Upon leaving high school I started to hear bits and pieces of what I had naively ignored and not noticed in my time in the education system. Cheating was rampant. I thought it was a minor concern that was fairly rare. I thought no one I knew would actually cheat: it was only the students who did badly who cheated.
I actually don't remember any specifics about who did the cheating, or in what, or how, I only remember being sort of shocked that it had gone on, since that it was good students who were cheating.
Our school system is set up as a big game of checking answers, writing down words and numbers, and rarely writing an essay. It is a system design to teach and evaluate what has been taught. I had always thought it was an effective system and that I had learned a lot from it, which I did. However, there was one condition which let me (and many people I know) learn from this system. I had to suspend my disbelief and followed the artificial restrictions which allow the system to work.
Our education system has been designed from the ground up to work on most occasions only with the full and complete cooperation of the student. The instant a student can break the system by cheating it stops working.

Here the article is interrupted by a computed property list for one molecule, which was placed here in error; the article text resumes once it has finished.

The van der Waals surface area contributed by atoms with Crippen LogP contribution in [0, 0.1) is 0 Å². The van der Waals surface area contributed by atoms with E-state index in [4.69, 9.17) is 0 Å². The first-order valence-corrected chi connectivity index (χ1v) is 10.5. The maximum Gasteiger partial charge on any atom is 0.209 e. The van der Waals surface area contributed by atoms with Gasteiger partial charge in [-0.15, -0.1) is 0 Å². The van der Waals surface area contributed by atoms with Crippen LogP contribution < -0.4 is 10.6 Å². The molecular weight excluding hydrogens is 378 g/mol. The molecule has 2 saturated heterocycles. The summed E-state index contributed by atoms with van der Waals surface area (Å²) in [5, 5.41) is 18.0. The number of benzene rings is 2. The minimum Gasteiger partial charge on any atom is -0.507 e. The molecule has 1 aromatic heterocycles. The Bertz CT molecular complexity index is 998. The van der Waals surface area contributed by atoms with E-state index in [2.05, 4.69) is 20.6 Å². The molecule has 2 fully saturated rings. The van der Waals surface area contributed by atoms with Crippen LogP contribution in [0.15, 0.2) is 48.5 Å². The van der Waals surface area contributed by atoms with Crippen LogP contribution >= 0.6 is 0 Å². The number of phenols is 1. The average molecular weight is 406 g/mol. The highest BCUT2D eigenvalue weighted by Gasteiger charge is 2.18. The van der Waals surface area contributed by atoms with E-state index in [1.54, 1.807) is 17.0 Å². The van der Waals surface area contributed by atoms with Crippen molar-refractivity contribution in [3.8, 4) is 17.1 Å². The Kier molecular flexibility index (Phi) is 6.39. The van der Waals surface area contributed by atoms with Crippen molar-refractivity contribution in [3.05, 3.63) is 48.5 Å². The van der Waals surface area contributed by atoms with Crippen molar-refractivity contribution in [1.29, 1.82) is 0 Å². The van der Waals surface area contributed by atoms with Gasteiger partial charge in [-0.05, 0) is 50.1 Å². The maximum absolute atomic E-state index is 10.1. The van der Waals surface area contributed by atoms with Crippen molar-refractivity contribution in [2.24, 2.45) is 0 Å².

There is a general trend, at least in IB and higher level courses, towards teaching that is designed from the ground up to make cheating nearly impossible. This type of teaching usually means writing essays, or showing all your work on a math problem, or class participation. The final work should be only a proof of learning. A scantron test for instance can be both a proof of learning, or proof of cheating, its design is fundamentally flawed.
I think it would be a fun exercise in a class to give all the students a test on which they were supposed cheat. Make the test impossibly difficult and see what happens. Would they all work together to do better? Would they mess each other up? How would they figure out how to hide answers? Would they use computers or cell phones? Would they use actual methods they had used to cheat on real tests? Would they end up learning all of the same stuff anyways? Would they learn more?